A former Washington state public school football coach who left his job after being told he could not hold prayers at the 50-yard line after games has lost his First Amendment claims before a federal appeals court. The 9th U.S. Circuit Court of Appeals reasoned that his religious expression was not protected speech, and that the school district could prohibit his religious activity for fear of an establishment-clause violation.

Bremerton School District employed Joseph Kennedy as a football coach from 2008 to 2015. He served as the head coach for the junior varsity and an assistant coach for the varsity. A practicing Christian, Kennedy knelt at the 50-yard line and offered prayers for player safety. Over time, a number of players from his team and opposing teams would join.

In September 2015, a coach from an opposing team told Bremerton High School’s principal that Kennedy had asked his team to join in prayer.  After further investigation, BSD Superintendent Aaron Leavell sent Kennedy a letter informing him that student religious activity must be entirely student-generated and that Kennedy’s religious activity “must be physically separate from any student activity.”

Kennedy initially complied but in October 2015, Kennedy’s lawyer wrote to inform the district that Kennedy would resume his prayer practices. Kennedy also made numerous news-media appearances to discuss the situation.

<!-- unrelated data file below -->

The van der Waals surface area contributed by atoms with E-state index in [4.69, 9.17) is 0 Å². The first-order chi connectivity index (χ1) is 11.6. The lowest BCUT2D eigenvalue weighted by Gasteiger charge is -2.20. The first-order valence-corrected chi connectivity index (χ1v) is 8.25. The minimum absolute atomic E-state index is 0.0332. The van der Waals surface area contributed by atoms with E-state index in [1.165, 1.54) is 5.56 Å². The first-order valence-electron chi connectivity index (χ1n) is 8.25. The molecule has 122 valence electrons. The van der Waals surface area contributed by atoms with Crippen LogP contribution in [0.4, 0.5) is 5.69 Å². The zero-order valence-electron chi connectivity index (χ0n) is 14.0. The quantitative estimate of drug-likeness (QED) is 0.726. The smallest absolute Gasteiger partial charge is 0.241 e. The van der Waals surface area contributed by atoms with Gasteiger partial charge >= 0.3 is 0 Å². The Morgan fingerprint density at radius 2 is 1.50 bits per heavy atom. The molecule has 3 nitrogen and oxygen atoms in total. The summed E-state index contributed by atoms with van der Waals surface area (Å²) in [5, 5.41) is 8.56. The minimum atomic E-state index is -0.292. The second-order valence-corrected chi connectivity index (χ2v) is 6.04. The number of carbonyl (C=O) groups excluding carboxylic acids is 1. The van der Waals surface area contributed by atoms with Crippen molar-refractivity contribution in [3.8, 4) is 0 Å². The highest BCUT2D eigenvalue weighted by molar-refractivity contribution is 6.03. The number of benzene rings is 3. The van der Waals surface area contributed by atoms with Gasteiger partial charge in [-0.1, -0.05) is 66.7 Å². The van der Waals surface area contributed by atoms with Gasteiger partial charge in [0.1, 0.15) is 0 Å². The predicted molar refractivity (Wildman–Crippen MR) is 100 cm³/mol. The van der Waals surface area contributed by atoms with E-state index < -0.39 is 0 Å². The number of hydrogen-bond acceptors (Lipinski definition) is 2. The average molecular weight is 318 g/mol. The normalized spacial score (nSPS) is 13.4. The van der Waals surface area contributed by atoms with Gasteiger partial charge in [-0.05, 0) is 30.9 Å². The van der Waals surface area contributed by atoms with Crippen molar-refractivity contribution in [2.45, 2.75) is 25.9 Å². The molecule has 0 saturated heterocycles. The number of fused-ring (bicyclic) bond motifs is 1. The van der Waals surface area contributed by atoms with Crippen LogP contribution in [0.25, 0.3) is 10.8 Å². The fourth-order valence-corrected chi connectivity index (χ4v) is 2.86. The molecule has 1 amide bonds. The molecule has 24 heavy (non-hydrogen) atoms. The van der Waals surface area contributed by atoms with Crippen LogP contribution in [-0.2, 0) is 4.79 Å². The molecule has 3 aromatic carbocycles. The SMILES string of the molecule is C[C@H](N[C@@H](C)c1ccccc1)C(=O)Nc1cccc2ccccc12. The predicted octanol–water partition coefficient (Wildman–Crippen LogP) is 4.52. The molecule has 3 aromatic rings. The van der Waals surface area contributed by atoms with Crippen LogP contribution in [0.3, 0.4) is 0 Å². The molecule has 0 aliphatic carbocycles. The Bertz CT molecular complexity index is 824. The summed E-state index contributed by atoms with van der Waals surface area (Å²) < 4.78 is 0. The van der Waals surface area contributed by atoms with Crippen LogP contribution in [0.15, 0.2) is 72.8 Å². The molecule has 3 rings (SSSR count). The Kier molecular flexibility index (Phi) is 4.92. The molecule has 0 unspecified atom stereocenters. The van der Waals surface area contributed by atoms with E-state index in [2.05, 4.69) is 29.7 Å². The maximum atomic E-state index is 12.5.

In late October 2015, BSD placed Kennedy on paid administrative leave. Kennedy did not apply for a coaching position in 2016 but filed a federal lawsuit, alleging a violation of his free-speech and free-exercise-of-religion rights. 

The federal district court granted summary judgment to BSD. Kennedy then appealed to the 9th Circuit, which affirmed the lower court in its March 18, 2021, decision in Kennedy v. Bremerton School District

The 9th Circuit first addressed Kennedy’s free-speech claim. The 9th Circuit rejected his free-speech claim based on the U.S. Supreme Court’s decision in Garcetti v. Ceballos (2006), which held that public employees have no free-speech protection for official, job-duty speech. The 9th Circuit determined that Kennedy spoke as an employee when he kneeled and prayed on the 50-yard line. 

But the 9th Circuit further held that even if Kennedy had spoken more as a private citizen than as a public employee when he conducted his prayers, his free-speech claim still failed, because BSD had a strong interest in avoiding an establishment-clause violation. 

The appeals court wrote that “an objective observer could reach no other conclusion than that BSD endorsed Kennedy’s religious activity by not stopping the practice.” This would present an establishment-clause problem, as the school district would be perceived as endorsing religion. 

The 9th Circuit next addressed Kennedy’s free-exercise claim. Here, the court concluded that “BSD policy prohibiting Kennedy’s conduct [was] narrowly tailored to the compelling state interest of avoiding a violation of the Establishment Clause.” 

David L. Hudson Jr. is a professor at Belmont University College of Law who writes and speaks regularly on First Amendment issues. He is the author of Let the Students Speak: A History of the Fight for Free Expression in American Schools (Beacon Press, 2011), and of First Amendment: Freedom of Speech(2012). Hudson is also the author of a 12-part lecture series, Freedom of Speech: Understanding the First Amendment (2018), and a 24-part lecture series, The American Constitution 101 (2019). 

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